What writers/books most influenced your new novel, Johnny Red?
David Barringer: Don Quixote, definitely. I read that book and realized I could just start writing and not stop, which was key in figuring out how to cross over from short stories to a novel. I carried notebooks with me everywhere. Everything rattling around in my head was fair game for the novel. I realized even stupid stuff could be said by a stupid character (or a smart character saying something stupid). Early on I knew this book was going to be a serial adventure within an overarching narrative. Each chapter would consist of a well-defined event or conflict. This kept the book alive for me, this quasi-picaresque structure, this old structure that Cervantes used for Quixote.
But I also depended on an overall sense, a kind of philosophical intuition, that this was a story of liberation. This is how Ralph Williams, the University of Michigan professor, describes the Bible. I took his class as an undergrad, and my understanding of the Bible comes in large part from his class. So while structuring my novel, I kept in mind two books: the Bible and Don Quixote.
Beyond that, I was conscious of making this a very contemporary novel, and so I also had in mind that I would allow a pastiche of influences as I developed the story, including such folks as Whitman, Nietzsche, Joyce, Flann O’Brien, and Donald Barthelme, writers you’d never otherwise put together. As the book progresses, my style changes, evolves to suit the story where it is, and about 3/4 of the way through, as readers have told me, it gets much easier to read. It becomes contemporary. That was intentional.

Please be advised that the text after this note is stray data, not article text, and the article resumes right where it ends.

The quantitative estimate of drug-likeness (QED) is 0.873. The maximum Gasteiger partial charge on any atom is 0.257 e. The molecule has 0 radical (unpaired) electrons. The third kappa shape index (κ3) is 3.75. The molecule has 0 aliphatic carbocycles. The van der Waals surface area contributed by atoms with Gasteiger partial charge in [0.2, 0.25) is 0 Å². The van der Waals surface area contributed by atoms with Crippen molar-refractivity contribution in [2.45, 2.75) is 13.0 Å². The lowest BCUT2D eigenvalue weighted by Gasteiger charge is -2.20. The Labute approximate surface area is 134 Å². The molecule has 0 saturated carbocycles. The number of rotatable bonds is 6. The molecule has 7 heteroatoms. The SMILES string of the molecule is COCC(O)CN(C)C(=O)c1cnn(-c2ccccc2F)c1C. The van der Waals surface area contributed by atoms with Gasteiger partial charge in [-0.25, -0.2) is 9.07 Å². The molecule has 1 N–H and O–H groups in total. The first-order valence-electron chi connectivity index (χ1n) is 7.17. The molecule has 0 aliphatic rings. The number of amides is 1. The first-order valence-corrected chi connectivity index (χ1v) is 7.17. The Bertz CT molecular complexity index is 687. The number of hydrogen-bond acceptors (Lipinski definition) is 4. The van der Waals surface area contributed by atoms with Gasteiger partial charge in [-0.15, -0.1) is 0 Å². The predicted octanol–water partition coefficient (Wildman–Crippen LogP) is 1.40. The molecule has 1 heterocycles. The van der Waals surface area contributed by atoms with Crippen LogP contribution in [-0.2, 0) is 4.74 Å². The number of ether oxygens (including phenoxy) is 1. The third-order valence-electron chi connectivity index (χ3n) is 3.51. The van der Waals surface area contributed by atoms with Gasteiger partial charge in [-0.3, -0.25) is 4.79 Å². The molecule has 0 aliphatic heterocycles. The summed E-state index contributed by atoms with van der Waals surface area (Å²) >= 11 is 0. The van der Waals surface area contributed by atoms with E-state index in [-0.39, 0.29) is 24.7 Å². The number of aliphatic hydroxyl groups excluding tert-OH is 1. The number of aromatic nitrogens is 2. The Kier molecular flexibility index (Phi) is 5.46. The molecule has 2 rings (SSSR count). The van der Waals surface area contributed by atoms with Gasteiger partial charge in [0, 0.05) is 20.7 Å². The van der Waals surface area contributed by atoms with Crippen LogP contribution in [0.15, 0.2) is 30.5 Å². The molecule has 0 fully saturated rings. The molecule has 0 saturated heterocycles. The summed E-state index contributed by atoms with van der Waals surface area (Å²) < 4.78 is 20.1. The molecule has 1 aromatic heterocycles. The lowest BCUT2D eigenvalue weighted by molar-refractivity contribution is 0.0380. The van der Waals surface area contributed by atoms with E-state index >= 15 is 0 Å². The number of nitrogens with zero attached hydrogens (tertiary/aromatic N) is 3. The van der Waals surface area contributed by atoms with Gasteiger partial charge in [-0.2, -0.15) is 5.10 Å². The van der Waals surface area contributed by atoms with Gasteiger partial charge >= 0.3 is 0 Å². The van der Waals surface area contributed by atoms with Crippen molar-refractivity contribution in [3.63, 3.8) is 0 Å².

As for chickens (the main character is a rooster), I had no prior knowledge per se, and I refused to do any research until I felt that I really needed it to continue imagining the world. I wrote first and hit the books later. I learned about breeds and the history of domestication, the evolution of factory farming, the subcultures of poultry shows and cockfighting, diet and anatomy. I read everything I could to gather literary and religious references to roosters and chickens, everything from Babylonian religion to Ezra Pound’s "Cantos." I used the facts to my own ends in building up this world, but I used the research like a kid uses snow to build a fort. A little of this and a little of that, some ice and sticks, pack it down.
But I meant to write a novel about characters, not a guide to poultry, and so while I describe the breeds accurately and the conditions of factory farming accurately, I regarded the facts as starting points. The characters move through this world and respond to it like people do, that is, ambivalently. Some characters follow the rules, some break the rules, and others make their own rules.
Read more about Barringer’s Johnny Red here.